ADHD Foundation changing the way we view ADHD

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At the age of 20 I was diagnosed with ADHD. After a lifetime of zoning out at inappropriate times, losing purses and keys three times a week and trying to do twenty things at any one time (and ultimately finishing none of them) I finally had an explanation for why my brain works the way it does.

It is believed that 1.5 million adults have ADHD in the UK, although only 120,000 have been formally diagnosed, this is relatively unsurprising for a number of reasons.

ADHD is often framed as a childhood disorder. It affects school children who are loud, and boisterous is a narrative that is too often presented, leading people, myself included, to believe they can’t possibly have the disorder and consequently not seek diagnosis or treatment.

ADHD is present in three forms: the hyperactive form, the inattentive form and the joint form. Once again, the hyperactive symptoms are commonly highlighted in the media whilst the inattentive form is commonly overlooked. Women more frequently have the inattentive form of ADHD (although both women and men can have any form) and this could account for the gender imbalance in terms of diagnosis. On average, six times as many men are diagnosed with ADHD compared to women in the UK. Many researchers believe the actual difference is more likely to be very minor, a ratio of 1:1.6 in females to males with ADHD. As is evident from these statistics we can infer that many women, unfortunately, go undiagnosed.

It is known that ADHD is regularly misdiagnosed as mood disorders in women. Comorbidities are common in all people with ADHD and as women are more likely to have the inattentive form of ADHD, they are often diagnosed without note of the ADHD alongside it.

In the UK very little NHS funding goes towards ADHD diagnosis and treatment, in relation to other neurodiversity’s. I am currently on a waiting list for treatment that is three years long, after already waiting two years for a diagnosis; and I am not in one of the worst-off areas in the country. Tales of people waiting seven years for a diagnosis are not unusual and, as a result it is no wonder people do not get diagnosed with what is the most common behavioural disorder in the country.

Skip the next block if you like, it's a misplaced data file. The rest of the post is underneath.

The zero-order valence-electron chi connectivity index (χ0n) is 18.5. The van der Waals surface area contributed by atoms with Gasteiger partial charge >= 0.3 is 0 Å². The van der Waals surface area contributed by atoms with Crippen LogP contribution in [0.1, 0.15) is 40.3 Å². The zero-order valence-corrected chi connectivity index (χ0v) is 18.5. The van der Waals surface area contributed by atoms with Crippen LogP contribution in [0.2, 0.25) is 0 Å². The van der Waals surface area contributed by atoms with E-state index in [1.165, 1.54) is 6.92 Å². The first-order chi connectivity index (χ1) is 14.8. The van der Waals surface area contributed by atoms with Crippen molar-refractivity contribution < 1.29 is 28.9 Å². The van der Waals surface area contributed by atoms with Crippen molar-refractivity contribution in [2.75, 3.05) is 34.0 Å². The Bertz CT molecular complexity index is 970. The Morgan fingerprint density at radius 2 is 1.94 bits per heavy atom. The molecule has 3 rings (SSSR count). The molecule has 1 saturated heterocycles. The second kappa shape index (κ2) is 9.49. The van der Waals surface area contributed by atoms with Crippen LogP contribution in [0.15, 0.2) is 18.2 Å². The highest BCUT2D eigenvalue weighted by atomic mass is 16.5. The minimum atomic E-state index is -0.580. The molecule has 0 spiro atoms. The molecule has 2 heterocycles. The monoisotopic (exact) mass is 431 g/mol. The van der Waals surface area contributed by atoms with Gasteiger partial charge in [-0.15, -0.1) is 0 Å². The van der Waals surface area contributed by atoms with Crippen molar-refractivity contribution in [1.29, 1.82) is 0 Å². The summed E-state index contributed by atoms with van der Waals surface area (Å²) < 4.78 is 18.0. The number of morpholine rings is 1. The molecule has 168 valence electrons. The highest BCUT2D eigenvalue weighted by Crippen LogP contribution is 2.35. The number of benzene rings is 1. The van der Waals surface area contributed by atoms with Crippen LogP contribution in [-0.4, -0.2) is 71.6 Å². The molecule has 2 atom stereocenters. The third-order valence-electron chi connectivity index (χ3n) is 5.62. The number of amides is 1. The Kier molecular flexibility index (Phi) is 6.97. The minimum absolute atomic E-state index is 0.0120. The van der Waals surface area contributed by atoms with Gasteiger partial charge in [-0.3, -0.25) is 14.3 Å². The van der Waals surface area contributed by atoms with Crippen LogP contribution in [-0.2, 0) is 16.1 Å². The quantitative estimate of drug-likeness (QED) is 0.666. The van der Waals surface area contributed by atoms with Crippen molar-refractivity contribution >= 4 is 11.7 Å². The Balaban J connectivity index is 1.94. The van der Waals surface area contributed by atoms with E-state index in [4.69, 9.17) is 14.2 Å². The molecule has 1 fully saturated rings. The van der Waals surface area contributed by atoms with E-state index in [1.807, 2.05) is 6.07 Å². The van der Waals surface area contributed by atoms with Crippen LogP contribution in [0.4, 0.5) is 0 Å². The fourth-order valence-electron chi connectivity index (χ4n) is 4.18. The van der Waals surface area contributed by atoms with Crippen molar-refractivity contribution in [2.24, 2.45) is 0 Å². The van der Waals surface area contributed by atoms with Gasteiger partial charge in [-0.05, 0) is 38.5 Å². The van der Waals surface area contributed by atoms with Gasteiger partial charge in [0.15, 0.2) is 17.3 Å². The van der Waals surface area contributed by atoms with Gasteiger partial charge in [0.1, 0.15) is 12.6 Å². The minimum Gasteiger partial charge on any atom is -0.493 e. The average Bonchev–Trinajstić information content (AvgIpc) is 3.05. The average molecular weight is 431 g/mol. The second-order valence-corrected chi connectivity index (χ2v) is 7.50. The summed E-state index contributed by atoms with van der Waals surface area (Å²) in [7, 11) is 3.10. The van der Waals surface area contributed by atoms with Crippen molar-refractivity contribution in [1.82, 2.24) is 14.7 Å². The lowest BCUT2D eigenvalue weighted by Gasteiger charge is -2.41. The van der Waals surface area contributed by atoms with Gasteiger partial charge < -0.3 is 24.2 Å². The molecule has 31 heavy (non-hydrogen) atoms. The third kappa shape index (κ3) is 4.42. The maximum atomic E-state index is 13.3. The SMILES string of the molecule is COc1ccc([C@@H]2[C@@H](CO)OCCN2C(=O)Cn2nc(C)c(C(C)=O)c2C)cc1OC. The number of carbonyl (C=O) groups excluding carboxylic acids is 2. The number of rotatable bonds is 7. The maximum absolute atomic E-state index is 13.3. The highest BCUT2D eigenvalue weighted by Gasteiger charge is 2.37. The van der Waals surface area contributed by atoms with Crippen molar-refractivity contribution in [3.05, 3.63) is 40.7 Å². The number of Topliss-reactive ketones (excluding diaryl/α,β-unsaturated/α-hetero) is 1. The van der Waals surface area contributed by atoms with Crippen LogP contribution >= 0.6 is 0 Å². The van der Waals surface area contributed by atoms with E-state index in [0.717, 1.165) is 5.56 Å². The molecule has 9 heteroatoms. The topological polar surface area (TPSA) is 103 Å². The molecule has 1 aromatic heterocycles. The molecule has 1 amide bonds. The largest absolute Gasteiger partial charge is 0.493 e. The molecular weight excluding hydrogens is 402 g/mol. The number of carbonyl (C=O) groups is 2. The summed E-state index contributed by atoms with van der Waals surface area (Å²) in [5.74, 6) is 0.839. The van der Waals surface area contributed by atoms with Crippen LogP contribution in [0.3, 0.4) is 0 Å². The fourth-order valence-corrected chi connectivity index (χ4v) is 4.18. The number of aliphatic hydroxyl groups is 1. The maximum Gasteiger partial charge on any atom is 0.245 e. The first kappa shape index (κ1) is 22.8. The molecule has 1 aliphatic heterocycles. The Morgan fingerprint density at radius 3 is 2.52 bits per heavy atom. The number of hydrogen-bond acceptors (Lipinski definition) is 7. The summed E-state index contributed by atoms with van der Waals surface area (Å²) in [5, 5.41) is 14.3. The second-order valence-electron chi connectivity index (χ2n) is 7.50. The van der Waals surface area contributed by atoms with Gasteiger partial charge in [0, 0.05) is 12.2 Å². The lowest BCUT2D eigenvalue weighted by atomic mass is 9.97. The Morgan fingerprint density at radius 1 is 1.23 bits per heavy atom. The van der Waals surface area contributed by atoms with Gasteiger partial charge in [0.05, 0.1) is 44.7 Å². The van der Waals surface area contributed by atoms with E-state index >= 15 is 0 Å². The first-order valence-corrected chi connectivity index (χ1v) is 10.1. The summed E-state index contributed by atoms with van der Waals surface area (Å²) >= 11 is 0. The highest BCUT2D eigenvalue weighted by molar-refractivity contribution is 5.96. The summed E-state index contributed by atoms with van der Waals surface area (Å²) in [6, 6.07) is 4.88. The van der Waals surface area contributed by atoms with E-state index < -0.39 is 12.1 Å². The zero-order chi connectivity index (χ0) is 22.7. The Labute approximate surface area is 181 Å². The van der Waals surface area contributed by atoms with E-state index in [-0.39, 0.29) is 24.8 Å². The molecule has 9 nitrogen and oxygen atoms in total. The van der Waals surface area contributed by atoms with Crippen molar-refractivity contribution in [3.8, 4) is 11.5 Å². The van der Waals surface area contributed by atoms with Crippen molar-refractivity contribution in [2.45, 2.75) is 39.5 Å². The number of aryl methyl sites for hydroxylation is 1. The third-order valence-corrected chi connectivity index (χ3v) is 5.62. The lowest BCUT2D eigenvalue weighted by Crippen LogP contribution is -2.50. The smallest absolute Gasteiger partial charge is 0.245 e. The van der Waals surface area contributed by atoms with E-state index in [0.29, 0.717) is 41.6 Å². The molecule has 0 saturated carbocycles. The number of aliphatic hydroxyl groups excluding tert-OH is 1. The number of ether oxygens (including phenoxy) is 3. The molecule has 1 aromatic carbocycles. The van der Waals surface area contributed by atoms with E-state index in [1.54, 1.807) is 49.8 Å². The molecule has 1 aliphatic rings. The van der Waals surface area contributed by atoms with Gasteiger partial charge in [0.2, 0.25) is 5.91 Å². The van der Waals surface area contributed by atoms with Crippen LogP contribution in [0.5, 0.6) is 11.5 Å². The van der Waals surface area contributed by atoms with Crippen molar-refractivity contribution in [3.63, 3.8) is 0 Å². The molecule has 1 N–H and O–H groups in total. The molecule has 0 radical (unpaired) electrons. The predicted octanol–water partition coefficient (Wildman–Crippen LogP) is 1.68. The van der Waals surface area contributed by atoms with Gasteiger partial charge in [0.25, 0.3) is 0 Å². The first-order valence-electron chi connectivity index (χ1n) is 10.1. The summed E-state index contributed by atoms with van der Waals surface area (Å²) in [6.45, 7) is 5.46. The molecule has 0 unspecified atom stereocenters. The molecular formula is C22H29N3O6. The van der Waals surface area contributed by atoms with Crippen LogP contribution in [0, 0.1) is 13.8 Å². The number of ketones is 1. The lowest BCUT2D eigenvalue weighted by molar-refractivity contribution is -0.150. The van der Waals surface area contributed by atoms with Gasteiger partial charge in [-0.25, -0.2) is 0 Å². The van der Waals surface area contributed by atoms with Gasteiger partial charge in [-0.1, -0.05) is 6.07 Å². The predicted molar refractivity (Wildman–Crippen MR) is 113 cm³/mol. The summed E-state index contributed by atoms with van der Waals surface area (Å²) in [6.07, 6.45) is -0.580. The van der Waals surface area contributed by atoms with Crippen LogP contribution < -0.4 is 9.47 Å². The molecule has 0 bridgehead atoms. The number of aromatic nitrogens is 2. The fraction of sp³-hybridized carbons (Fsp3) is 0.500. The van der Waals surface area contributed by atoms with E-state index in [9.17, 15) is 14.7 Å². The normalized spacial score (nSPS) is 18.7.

At the 2018 National Diversity Awards the ADHD Foundation won our community organisation award for disability. My reasons above explain why organisations like this are so vital to the wellbeing of people who find themselves struggling with this disorder, and also why it is crucial to raise awareness and understanding of ADHD.

The ADHD Foundation works in partnership with individuals, families, doctors, teachers and other agencies to improve emotional well-being, educational attainment, behaviour and life chances through better understanding and self-management of ADHD. Alongside this they also provide training for GP’s, Teachers, Social Care agencies and other professionals, raising awareness to bring about positive change and inclusion in mental health, education and employment.

They run training courses and conferences to discuss how to support students with ADHD and also how to cope as an adult with ADHD. By providing information about what ADHD is, how it can be treated and how you can support people with ADHD, they create a more inclusive and accessible world for those with this neurological disease. They also have researchers working alongside them to explore treatment protocols for ADHD and how effective they are.

The work the ADHD foundation does makes life a little less hard for both children and adults like myself, and it is wonderful that the National Diversity Awards were able to highlight the exceptional work they carry out across Europe.

If you want to find out more about this fantastic organisation, and for further information on the services they offer you can visit their website at https://www.adhdfoundation.org.uk/

Source – Robin Leak I Inclusive Companies

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